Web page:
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Medical The Nobel Prize in Physiology or Medicine 2003

  1. Dec 10, 2003 #1

    Monique

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    http://www.nobel.se/medicine/laureates/2003/index.html

    "for their discoveries concerning magnetic resonance imaging"

    Paul C. Lauterbur - University of Illinois
    Sir Peter Mansfield - University of Nottingham
     
  2. jcsd
  3. Dec 10, 2003 #2
    So, what exactly was their discovery?
     
  4. Dec 10, 2003 #3

    Monique

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  5. Dec 10, 2003 #4
    So, I guess they were the ones responsible for the MRI. Hasn't that been around for a long time? I don't know, but I think they should have gotten recognition long ago. But then, I don't know how long it's been around (I didn't read the whole article either). Heck, any amount of time that people usually call "recent" seems like a long time to me anyway .
     
  6. Dec 10, 2003 #5
    wow 2 nobel prizes, impressive. Let me read.
     
  7. Dec 11, 2003 #6

    adrenaline

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    It took a long time because of a controversy about another scientist that probably should have also been a corecipient...Raymond Damadian He was shafted! Whoever thinks science isn't rife with politics is wrong.

    http://www.biomedcentral.com/news/20031008/06/
     
    Last edited: Dec 11, 2003
  8. Dec 11, 2003 #7

    selfAdjoint

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    According to the opinion of a lot of experts who know the field, he wasn't shafted; his early work on NMR was good, but it didn't contribute to MRI, which is what the prize was given for. His highly publicised and richly funded sour grapes campaign is a disgrace.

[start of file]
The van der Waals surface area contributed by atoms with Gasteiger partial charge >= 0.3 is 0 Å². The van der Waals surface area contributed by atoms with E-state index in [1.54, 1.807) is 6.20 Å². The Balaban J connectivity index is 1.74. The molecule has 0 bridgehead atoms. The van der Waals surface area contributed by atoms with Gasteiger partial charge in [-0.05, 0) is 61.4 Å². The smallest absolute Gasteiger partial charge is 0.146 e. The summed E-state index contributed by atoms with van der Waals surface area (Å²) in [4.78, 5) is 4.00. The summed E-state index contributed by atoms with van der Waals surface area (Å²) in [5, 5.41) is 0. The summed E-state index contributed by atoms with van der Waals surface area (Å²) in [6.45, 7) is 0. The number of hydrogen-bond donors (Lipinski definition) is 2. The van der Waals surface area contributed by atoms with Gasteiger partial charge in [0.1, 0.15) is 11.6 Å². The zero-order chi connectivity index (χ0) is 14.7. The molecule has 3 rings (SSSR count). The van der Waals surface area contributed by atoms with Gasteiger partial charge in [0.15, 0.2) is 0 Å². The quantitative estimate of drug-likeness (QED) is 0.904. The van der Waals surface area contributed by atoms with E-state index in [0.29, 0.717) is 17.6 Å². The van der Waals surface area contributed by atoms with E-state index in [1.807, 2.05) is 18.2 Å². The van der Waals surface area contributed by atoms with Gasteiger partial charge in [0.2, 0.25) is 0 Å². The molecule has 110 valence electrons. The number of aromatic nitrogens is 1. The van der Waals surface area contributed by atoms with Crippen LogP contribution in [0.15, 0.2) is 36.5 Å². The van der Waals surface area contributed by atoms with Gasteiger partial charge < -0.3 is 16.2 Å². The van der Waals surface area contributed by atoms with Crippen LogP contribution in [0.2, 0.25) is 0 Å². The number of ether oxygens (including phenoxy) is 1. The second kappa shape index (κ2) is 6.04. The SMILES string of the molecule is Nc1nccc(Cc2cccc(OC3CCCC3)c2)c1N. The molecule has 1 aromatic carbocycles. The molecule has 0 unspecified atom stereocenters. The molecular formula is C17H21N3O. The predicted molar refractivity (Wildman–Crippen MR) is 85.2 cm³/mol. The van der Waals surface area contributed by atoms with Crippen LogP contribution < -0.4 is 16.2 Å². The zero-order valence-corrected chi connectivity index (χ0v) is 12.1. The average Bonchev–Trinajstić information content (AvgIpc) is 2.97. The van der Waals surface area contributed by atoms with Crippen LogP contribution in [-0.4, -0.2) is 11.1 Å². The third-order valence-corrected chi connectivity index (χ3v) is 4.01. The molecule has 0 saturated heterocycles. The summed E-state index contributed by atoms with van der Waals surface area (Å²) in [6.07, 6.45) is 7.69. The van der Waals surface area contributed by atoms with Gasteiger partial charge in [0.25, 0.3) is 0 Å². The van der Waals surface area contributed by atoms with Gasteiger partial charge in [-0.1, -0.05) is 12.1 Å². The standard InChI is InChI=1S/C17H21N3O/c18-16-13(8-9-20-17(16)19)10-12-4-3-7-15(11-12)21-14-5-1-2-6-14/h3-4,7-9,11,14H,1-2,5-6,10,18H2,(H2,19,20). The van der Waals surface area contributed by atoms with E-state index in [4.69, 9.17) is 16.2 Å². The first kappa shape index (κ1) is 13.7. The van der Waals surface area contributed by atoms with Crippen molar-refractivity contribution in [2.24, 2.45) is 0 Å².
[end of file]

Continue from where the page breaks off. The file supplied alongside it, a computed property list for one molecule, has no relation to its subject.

9. Dec 11, 2003 #8
    That's terrible. I read somewhere that Chien-Shiung Wu was also denied her fair share of the Nobel award given to Lee and Yang for the discovery of parity violation. Of course, in her case, it is usually blamed on bias against her gender.

    This has probably happened lots of times before. So you are right, adrenaline, science is rife with politics.
     
  10. Dec 11, 2003 #9

    adrenaline

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    Not to mention Rosalind Franklin who probably should have been given the Nobel prize (posthumously I guess) along with Watson and Crick. The list goes on and on. Yes, dirty politics is everywhere.
     
  11. Dec 11, 2003 #10
    From what I understand of the Nobel Prize, they cannot be awarded posthumously except in cases where the recipient dies before the award is officially made in December.

    Damadian had a kernel of a good idea, but he didn't develop it. The reason scientists and medical professionals can do magnetic resonance imaging is because of Lauterbur and Mansfield. His contention that he would have eventually developed the gradient methods that Lauterbur and Mansfield did is a moot point - plain and simple fact of the matter is that he didn't develop them. He got beat in that race, and that was the race that mattered in transforming an idea into something which has revolutionized science and medicine.

    The Nobel committees are notorious for being either very quick or very slow. For example, Rod MacKinnon (co-recipient with Peter Agre for the chemistry prize this year) had his first ion channel structure published in 1998 as memory serves, and he's still putting them out. That's a pretty good response time (although there have been better ones).
     
  12. Dec 12, 2003 #11

    Stingray

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    Wu's experiment was very simple, and based directly out of Lee and Yang's paper. It was for these reasons that she didn't share the prize.
     
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